“The shame of it,” I said, smiling.
“They know so little of us. The small children can’t even draw proper pictures of us. They’ve been influenced by Americans, although leprechauns have never lived in that land. People think we all wear green and wear pilgrim type hats.”
“Lucky Charms ceral has a leprechaun with a derby.”
“That’s correct in some counties. The cereal company got it right. In fact, our fashion, if you want to call it that, varies from county to county. Most wear red, not green. Some counties have pointy hats.”
“What kind of food do you eat?”
“Almost anything. I’m partial to giant prawn, mussels, lamb, flan, beer, good Irish butter and cheese. I’ve never turned down beef, chicken, eggs, or properly cooked vegetables. In fact, I’ve tried Italian pasta and French pastries. I’ve heard about tacos, but I haven’t had the pleasure yet.”
“Dinner should be easy to fix.” I repositioned myself against the counter. :What’s all the stuff about rainbows?”
“Legend. Not a word of truth!”
“You don’t happen to know about banshees, do you?”
: ”Hmmm. A bit. We live longer than you do. So, I’ve heard some talk. Banshees are spirits of dead women. They died too young or under suspicious circumstances. Their spirits aren’t free to move on, so they stay near where they died, They’re usually close to a family that’s been around for generations.”
“So, what is the cry of the wild banshee? Does that mean there are tame ones?”
“There are good ones and bad ones. They do the same thing; it’s the way they do it. If someone is about to die, the banshee warns the family by wailing. The good banshee is sorrowful, particularly if the doomed one is a young person, or a female about to be married, or kindly old woman who was good to the spirit in life. The wailing will be low and mournful, maybe soft.”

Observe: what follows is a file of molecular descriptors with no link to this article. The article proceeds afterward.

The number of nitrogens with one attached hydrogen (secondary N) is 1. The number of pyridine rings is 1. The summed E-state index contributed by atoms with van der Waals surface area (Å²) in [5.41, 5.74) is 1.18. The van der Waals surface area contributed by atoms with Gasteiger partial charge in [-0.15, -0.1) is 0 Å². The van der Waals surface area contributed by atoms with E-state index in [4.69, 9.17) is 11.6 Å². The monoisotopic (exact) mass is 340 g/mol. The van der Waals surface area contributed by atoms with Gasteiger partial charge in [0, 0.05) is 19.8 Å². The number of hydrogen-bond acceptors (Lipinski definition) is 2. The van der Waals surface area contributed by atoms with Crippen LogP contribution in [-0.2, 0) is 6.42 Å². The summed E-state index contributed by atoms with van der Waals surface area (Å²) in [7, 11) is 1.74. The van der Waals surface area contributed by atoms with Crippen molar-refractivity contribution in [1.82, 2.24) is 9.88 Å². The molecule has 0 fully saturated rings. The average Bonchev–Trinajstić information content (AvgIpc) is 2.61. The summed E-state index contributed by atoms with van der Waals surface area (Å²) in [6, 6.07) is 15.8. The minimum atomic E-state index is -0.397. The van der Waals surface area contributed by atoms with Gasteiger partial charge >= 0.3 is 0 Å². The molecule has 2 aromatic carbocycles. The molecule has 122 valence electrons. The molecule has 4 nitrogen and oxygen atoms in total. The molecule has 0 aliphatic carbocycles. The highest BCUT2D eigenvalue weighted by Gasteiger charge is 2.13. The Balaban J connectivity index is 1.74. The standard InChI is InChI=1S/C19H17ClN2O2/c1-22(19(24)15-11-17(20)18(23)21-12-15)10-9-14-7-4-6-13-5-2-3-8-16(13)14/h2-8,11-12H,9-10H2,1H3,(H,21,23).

“What about the bad ones?”
“That banshee was probably as wicked in life as in death. Or she was treated cruelly and wants revenge. She will be happy about the impending death, perhaps reveling in the pain the family will experience. The wailing will be loud and shrieking, a kind of evil, indulgent laugh.”
The little man was more relaxed now. "The wails or cries are usually late at night. The farmer tending his animals after dark, or the shopkeepers closing up, will hear them. Sometimes you hear them faintly inside your house. More often they’re heard by imbibers leaving the tavern when it closes as he makes his way home alone. So when he tells his wife or parents or neighbors, they think it’s just the drink, and pay no heed to banshee cries.”
I shook my head. “So banshees are dismissed as easily as leprechauns.”
Kevin nodded his head. “We both got a bum deal.”
"Well, I keep my promises. I’ve got breaded shrimp in the freezer we can pop in the air fryer. I’ve got a pot of beans on the stove, and I can cut up a salad. Tea okay with you?”
”I can take it, especially with a spoon of whiskey. You have bread?”
“Irish bread and butter.”
“No one will ever believe you were really here. I can’t force you to stay here. I’m not a thief, so I don’t want your money. We’ll eat like friends, then you can leave. At least, you won’t be hungry when you get home. A good dinner might make it up to you a little for holding you captive.”
Kevin laughed for the first time. “Okay. It turned out better than I expected. Now let’s grab that shrimp. I want to see this air fryer I’ve heard so much about working.”